The draft plan the state put forth in October splits the second phase into two subphases. Phase 2A includes essential workers whose jobs require frequent contact with the general public and also includes people living in congregate housing situations — dorms, work camps, correctional facilities, etc. The later Phase 2B includes higher-risk individuals — adults over 65 and people with underlying medical conditions like diabetes, obesity or severe heart or lung disease.
So there was the state’s initial answer to the question, as determined by groups of doctors and career public health experts who drew up the plan: College students living in dorms should be near the front of the line, along with people who are incarcerated and people experiencing homelessness who live in shelters.
At the time, it didn’t seem all that controversial, either.
“As objective as the data would allow”
The state’s plan largely follows the path plowed by a committee for The National Academies of Science, Engineering and Medicine.
That committee, which released its final report in early October, developed its allocation priorities by scoring various groups based on four criteria: The risk of catching the virus, the risk of spreading the virus, the risk of death or severe illness, and the risk that their getting sick will have an overall negative impact on society.
Dr. Ned Calonge, the president and CEO of The Colorado Trust, helped review the committee’s report prior to publication. He said the committee prized fairness and transparency in its process, so the scoring was “as objective as the data would allow.”
Health care workers and first responders ticked three of the boxes at the high-risk level. (The committee decided that those workers were at only a medium risk of death or severe illness.)
Older but otherwise healthy adults over age 65 scored as high-risk in only one category, the risk of death and severe illness. But incarcerated individuals were deemed high-risk in two categories — the risk of catching the virus and of transmitting it.
Ultimately, the committee recommended that older adults and incarcerated individuals be in the same phase, Phase 2. (The NASEM report does not split Phase 2 into subphases.)
College students living in dorms were placed in Phase 3, though the report did acknowledge that “infections in college-aged adults can threaten the health of faculty and other university staff, many of whom are older or have underlying illnesses that put them at risk of severe COVID-19.”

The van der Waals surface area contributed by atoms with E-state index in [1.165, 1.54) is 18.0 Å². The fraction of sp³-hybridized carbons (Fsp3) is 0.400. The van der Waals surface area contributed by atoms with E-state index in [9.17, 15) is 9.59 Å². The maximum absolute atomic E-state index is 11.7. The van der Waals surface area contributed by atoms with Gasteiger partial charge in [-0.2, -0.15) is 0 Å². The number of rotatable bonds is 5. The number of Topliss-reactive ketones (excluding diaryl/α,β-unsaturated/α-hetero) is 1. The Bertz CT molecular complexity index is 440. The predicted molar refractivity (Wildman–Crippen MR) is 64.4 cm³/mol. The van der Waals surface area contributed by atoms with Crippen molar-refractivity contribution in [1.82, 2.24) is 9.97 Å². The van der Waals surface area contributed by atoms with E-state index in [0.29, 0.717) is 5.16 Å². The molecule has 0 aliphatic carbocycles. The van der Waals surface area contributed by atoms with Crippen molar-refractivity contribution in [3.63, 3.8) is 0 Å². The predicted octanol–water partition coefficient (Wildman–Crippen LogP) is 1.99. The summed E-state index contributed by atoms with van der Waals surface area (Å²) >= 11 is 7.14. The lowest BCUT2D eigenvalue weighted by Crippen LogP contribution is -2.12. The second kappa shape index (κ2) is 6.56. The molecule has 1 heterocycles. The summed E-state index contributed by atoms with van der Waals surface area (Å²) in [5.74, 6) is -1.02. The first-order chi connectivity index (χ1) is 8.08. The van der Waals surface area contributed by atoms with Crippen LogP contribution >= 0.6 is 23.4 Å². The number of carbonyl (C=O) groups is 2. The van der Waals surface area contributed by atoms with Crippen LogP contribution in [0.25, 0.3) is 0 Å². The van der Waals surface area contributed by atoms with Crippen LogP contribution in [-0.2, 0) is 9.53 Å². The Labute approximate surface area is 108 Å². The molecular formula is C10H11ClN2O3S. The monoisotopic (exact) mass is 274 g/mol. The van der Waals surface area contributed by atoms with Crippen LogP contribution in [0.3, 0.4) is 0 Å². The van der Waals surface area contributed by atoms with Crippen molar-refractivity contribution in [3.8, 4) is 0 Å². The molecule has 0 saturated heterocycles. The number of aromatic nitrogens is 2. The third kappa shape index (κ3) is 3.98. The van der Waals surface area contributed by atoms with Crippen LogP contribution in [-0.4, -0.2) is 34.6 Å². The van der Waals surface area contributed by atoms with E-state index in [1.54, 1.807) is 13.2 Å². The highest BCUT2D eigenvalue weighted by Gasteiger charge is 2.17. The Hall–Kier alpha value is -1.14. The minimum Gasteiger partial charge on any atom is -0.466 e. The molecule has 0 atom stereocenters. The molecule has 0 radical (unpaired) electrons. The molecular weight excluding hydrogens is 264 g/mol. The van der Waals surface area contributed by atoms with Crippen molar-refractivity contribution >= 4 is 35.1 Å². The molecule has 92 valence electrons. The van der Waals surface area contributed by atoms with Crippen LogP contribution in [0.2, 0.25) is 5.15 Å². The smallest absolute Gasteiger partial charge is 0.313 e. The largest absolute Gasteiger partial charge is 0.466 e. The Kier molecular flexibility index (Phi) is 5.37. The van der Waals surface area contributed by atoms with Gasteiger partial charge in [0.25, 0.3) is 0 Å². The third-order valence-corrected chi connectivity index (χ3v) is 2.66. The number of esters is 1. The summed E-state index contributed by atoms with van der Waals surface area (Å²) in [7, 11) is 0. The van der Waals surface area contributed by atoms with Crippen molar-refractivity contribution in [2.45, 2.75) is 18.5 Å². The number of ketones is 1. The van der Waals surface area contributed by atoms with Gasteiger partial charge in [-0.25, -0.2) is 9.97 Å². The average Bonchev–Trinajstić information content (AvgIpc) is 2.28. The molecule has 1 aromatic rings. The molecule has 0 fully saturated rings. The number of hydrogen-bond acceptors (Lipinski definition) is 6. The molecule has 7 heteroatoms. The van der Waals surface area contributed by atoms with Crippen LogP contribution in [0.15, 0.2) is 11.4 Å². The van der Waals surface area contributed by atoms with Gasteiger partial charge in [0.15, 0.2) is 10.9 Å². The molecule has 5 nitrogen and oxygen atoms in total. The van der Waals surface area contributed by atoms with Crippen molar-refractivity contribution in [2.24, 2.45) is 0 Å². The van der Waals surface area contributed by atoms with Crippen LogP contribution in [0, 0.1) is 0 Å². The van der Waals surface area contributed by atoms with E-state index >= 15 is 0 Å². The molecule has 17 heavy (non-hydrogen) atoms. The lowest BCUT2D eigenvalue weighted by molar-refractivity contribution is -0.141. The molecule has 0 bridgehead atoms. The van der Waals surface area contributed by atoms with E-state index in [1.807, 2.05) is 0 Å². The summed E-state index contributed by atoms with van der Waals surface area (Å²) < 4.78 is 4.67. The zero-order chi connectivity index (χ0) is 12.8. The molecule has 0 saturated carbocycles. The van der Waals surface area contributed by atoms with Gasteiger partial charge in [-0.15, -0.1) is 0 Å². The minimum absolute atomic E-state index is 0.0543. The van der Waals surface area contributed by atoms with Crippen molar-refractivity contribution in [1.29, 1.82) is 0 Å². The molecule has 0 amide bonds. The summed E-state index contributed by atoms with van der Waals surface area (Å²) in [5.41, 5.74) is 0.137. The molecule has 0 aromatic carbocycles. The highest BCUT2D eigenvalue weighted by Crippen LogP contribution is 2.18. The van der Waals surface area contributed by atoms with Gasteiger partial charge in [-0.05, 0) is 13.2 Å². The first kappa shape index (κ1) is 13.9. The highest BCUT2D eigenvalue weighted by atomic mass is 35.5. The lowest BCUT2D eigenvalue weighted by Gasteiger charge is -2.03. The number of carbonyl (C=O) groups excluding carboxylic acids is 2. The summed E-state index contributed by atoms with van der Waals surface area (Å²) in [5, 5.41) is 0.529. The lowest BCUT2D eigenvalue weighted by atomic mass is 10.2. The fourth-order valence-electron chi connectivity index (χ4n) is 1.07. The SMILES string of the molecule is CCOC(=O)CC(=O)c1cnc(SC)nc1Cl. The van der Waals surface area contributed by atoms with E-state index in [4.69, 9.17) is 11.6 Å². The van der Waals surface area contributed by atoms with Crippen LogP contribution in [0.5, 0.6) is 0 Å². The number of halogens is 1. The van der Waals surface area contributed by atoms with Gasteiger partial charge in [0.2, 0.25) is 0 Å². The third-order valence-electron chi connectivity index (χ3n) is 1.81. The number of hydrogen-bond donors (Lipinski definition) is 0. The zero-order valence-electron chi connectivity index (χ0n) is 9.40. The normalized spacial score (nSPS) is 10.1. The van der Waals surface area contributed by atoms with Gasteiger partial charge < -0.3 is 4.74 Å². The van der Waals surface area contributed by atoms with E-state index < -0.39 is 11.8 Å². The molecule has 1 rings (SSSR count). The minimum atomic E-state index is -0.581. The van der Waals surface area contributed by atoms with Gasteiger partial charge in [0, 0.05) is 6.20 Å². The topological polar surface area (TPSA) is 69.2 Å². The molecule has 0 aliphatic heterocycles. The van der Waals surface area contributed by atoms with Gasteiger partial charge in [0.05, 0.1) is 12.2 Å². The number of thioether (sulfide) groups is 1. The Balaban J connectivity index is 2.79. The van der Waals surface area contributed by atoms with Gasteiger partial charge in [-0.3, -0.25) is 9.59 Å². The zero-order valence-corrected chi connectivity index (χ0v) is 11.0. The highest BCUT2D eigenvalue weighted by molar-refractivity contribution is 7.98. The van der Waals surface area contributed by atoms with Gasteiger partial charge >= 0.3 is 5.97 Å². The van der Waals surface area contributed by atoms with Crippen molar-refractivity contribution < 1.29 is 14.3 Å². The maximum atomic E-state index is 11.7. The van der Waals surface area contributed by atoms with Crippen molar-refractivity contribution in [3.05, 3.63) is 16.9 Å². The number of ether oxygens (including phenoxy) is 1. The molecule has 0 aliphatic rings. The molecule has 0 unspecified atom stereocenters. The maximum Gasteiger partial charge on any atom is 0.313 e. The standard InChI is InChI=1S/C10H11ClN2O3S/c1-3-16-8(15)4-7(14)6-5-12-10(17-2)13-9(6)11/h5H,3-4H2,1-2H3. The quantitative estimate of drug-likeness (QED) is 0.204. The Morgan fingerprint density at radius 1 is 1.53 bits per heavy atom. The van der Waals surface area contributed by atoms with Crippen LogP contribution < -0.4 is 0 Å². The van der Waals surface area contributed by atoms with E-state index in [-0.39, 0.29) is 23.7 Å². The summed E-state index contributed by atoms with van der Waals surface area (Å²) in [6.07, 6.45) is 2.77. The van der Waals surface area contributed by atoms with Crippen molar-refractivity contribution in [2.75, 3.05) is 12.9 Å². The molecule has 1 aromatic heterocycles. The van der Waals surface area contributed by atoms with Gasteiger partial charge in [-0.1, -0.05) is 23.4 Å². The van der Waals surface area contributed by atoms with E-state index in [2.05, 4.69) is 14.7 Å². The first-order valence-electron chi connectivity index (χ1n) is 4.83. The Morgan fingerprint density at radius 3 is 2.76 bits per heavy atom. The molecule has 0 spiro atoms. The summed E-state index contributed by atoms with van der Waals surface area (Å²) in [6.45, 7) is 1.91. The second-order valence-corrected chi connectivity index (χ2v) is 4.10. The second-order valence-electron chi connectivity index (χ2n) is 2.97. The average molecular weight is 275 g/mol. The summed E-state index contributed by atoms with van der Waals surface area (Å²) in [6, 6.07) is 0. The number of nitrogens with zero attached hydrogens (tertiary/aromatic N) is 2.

To many public health experts in Colorado, prioritizing the vaccine to quash outbreaks seemed like a no-brainer — and the draft report mentions that it may be changed on the fly to target emerging hotspots.
As of last week, 14 of the state’s 15 largest COVID-19 outbreaks have been in correctional facilities or on university campuses. Combined, those two settings are responsible for more than 10,000 cases, according to data from the Colorado Department of Public Health and Environment. At least 11 inmates in Colorado prisons have died from COVID-19.
(Outbreaks at nursing homes and other skilled nursing facilities have contributed more than 8,600 cases to the state’s totals but have also, by far, been responsible for the most deaths — more than 930, according to the state’s data.)
When students returned to the University of Colorado at Boulder campus in late summer, it spurred an outbreak that spread cases across the county. Informed by that experience, Boulder County Public Health spokesperson Chana Goussetis voiced some support for placing college students in a higher-priority tier.
“Preventing spread in groups susceptible to widespread transmission and large outbreaks is beneficial to the community for containing the pandemic, particularly when the group is likely to gather and be asymptomatic,” she wrote in an email to The Sun.
Wynia, the CU bioethicist, said this can be thought of as a “harm reduction” approach. While many college students will likely act responsibly, he said, some won’t. And you’re not going to stop that from happening.